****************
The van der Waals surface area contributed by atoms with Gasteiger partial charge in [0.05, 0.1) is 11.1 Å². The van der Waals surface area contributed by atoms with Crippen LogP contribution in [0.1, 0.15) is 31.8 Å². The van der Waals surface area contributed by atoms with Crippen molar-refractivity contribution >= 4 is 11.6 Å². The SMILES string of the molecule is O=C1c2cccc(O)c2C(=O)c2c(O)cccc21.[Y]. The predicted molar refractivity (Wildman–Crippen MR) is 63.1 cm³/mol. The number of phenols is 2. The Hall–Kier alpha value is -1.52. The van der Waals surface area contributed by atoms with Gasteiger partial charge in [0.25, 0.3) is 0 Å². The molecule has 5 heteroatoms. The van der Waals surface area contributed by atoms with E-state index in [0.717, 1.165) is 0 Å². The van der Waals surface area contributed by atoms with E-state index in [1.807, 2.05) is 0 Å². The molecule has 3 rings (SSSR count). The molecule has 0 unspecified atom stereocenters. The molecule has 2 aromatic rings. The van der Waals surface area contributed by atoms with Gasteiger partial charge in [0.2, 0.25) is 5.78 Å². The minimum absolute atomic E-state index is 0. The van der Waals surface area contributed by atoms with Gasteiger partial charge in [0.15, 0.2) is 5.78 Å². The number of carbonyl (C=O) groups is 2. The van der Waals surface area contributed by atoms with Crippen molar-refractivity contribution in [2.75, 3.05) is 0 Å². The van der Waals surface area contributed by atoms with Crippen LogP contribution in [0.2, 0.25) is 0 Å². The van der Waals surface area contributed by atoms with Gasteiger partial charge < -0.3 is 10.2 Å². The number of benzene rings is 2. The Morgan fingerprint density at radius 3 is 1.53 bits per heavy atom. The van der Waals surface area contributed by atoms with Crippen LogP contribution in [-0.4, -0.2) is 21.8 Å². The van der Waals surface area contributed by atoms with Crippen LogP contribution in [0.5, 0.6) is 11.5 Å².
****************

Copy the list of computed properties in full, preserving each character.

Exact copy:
The van der Waals surface area contributed by atoms with Gasteiger partial charge in [0.05, 0.1) is 11.1 Å². The van der Waals surface area contributed by atoms with Crippen LogP contribution in [0.1, 0.15) is 31.8 Å². The van der Waals surface area contributed by atoms with Crippen molar-refractivity contribution >= 4 is 11.6 Å². The SMILES string of the molecule is O=C1c2cccc(O)c2C(=O)c2c(O)cccc21.[Y]. The predicted molar refractivity (Wildman–Crippen MR) is 63.1 cm³/mol. The number of phenols is 2. The Hall–Kier alpha value is -1.52. The van der Waals surface area contributed by atoms with Gasteiger partial charge in [0.25, 0.3) is 0 Å². The molecule has 5 heteroatoms. The van der Waals surface area contributed by atoms with E-state index in [0.717, 1.165) is 0 Å². The van der Waals surface area contributed by atoms with E-state index in [1.807, 2.05) is 0 Å². The molecule has 3 rings (SSSR count). The molecule has 0 unspecified atom stereocenters. The molecule has 2 aromatic rings. The van der Waals surface area contributed by atoms with Gasteiger partial charge in [0.2, 0.25) is 5.78 Å². The minimum absolute atomic E-state index is 0. The van der Waals surface area contributed by atoms with Gasteiger partial charge in [0.15, 0.2) is 5.78 Å². The number of carbonyl (C=O) groups is 2. The van der Waals surface area contributed by atoms with Crippen molar-refractivity contribution in [2.75, 3.05) is 0 Å². The van der Waals surface area contributed by atoms with Crippen LogP contribution in [0.2, 0.25) is 0 Å². The van der Waals surface area contributed by atoms with Gasteiger partial charge < -0.3 is 10.2 Å². The number of benzene rings is 2. The Morgan fingerprint density at radius 3 is 1.53 bits per heavy atom. The van der Waals surface area contributed by atoms with Crippen LogP contribution in [-0.4, -0.2) is 21.8 Å². The van der Waals surface area contributed by atoms with Crippen LogP contribution in [0.5, 0.6) is 11.5 Å².